The world's leading industrial countries have been urged to agree to allocate five per cent of their total spending on research and development to projects that are directly related to the needs of developing countries.
The proposal has been made by Peter Singer, director of the Joint Centre for Bioethics at the University of Toronto, and an advisor to the government of Canada on international research policy.
Singer told a meeting in London yesterday that the developed world had a moral responsibility to help the developing world address its many social and economic challenges by substantially increasing support for capacity building in science and technology.
Canada's prime minister, Paul Martin, keen to re-establish his country's reputation as a generous source of support for the developing world, has already taken up such a suggestion, and has recommended that his country should adopt the figure of five per cent as an official target.
Canadian officials are currently working out how such a recommendation might be put into practice. In particular, they are discussing whether it would require extra funding on top of research that is already financed by aid organisations such as the Canadian International Development Agency and the International Development Research Centre.
Singer said that he would urge Britain to make the same commitment as Canada. And he also urged British officials to use the country's presidency of the 'G8' group of industrialised countries to persuade the group to adopt this as a common goal at its annual meeting in Scotland in July.
Arthur Carty, the scientific advisor to the Canadian prime minister, admitted to the meeting that the precise definition of the five per cent — for example, whether it would include research spending by the private sector — had yet to be determined. As a result, it was not yet known how much additional funding would be required from the government to meet this target, or over what period of time.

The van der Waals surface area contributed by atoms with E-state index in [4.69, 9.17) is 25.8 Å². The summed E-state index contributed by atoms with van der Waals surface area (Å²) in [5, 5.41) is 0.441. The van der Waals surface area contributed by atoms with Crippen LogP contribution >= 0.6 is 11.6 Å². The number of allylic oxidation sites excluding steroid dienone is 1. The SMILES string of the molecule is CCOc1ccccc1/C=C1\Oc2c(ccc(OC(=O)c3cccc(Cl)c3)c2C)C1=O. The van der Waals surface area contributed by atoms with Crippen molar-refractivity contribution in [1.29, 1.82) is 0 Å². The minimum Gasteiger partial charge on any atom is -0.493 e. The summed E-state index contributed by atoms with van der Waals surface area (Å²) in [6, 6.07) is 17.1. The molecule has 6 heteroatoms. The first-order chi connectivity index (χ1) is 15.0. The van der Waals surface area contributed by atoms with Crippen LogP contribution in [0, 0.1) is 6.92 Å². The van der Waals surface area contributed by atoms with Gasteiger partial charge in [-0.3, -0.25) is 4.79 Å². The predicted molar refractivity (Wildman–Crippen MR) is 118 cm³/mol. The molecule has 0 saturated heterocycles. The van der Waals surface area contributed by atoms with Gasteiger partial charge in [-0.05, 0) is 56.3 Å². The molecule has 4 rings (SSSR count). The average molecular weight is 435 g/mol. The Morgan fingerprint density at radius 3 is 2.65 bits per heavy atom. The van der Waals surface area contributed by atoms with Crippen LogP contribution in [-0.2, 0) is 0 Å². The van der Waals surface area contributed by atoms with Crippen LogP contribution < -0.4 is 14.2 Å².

Some have questioned the value of seeking to frame a political commitment to increase support for development-related research as a single quantified target. They have also warned that 'ring-fencing' research funds for particular purposes runs the risk of such funds being allocated to areas of relatively low scientific merit.
However, others say that even if details of what the five per cent figure means and how it will be reached, remain undefined, it represents a target that could encourage politicians to use their research and development assets to address the needs of the developing world.
Singer, for example, told the London meeting that, given the positive response that Martin's pledge has generated within the research community, attempts should be made to persuade other countries to do the same as a "moral call to arms".
And he added: "In the prime minister's own words, we in Canada are rich in science and research and have a moral obligation to share our capacity with those in desperate need."David King, the chief scientific advisor to the British government, promised that he would look closely at whether Britain might be able to make a similar commitment, although he added that he needed more information on the precise details of the Canadian pledge.
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